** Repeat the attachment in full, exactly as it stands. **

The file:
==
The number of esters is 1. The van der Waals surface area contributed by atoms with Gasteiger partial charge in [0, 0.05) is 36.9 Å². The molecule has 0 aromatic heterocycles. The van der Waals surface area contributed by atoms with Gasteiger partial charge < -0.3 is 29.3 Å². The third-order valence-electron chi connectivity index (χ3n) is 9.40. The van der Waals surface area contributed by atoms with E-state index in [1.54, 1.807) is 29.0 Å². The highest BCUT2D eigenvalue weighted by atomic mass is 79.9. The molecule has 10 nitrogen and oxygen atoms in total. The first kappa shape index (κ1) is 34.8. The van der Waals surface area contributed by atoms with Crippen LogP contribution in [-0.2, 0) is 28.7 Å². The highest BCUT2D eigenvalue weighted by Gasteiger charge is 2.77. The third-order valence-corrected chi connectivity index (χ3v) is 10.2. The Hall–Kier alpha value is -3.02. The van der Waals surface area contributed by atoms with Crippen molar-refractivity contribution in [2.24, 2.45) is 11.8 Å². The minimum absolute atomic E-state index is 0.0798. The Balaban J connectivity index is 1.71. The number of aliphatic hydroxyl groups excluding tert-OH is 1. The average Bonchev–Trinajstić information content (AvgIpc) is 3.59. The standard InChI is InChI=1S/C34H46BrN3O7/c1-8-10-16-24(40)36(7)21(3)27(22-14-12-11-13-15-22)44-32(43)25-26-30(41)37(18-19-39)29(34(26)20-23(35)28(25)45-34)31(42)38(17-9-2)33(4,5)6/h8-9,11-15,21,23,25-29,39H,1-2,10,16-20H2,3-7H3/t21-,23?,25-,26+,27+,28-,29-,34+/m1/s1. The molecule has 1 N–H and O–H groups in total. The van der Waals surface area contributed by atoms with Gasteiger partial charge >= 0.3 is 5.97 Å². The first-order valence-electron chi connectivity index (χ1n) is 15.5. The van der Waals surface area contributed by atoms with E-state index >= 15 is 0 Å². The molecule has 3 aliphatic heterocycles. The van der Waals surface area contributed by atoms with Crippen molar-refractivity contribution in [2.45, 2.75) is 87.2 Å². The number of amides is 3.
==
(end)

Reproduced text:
The number of esters is 1. The van der Waals surface area contributed by atoms with Gasteiger partial charge in [0, 0.05) is 36.9 Å². The molecule has 0 aromatic heterocycles. The van der Waals surface area contributed by atoms with Gasteiger partial charge < -0.3 is 29.3 Å². The third-order valence-electron chi connectivity index (χ3n) is 9.40. The van der Waals surface area contributed by atoms with E-state index in [1.54, 1.807) is 29.0 Å². The highest BCUT2D eigenvalue weighted by atomic mass is 79.9. The molecule has 10 nitrogen and oxygen atoms in total. The first kappa shape index (κ1) is 34.8. The van der Waals surface area contributed by atoms with Crippen LogP contribution in [-0.2, 0) is 28.7 Å². The highest BCUT2D eigenvalue weighted by Gasteiger charge is 2.77. The third-order valence-corrected chi connectivity index (χ3v) is 10.2. The Hall–Kier alpha value is -3.02. The van der Waals surface area contributed by atoms with Crippen molar-refractivity contribution in [2.24, 2.45) is 11.8 Å². The minimum absolute atomic E-state index is 0.0798. The Balaban J connectivity index is 1.71. The number of aliphatic hydroxyl groups excluding tert-OH is 1. The average Bonchev–Trinajstić information content (AvgIpc) is 3.59. The standard InChI is InChI=1S/C34H46BrN3O7/c1-8-10-16-24(40)36(7)21(3)27(22-14-12-11-13-15-22)44-32(43)25-26-30(41)37(18-19-39)29(34(26)20-23(35)28(25)45-34)31(42)38(17-9-2)33(4,5)6/h8-9,11-15,21,23,25-29,39H,1-2,10,16-20H2,3-7H3/t21-,23?,25-,26+,27+,28-,29-,34+/m1/s1. The molecule has 1 N–H and O–H groups in total. The van der Waals surface area contributed by atoms with Gasteiger partial charge >= 0.3 is 5.97 Å². The first-order valence-electron chi connectivity index (χ1n) is 15.5. The van der Waals surface area contributed by atoms with E-state index >= 15 is 0 Å². The molecule has 3 aliphatic heterocycles. The van der Waals surface area contributed by atoms with Crippen molar-refractivity contribution in [2.45, 2.75) is 87.2 Å². The number of amides is 3.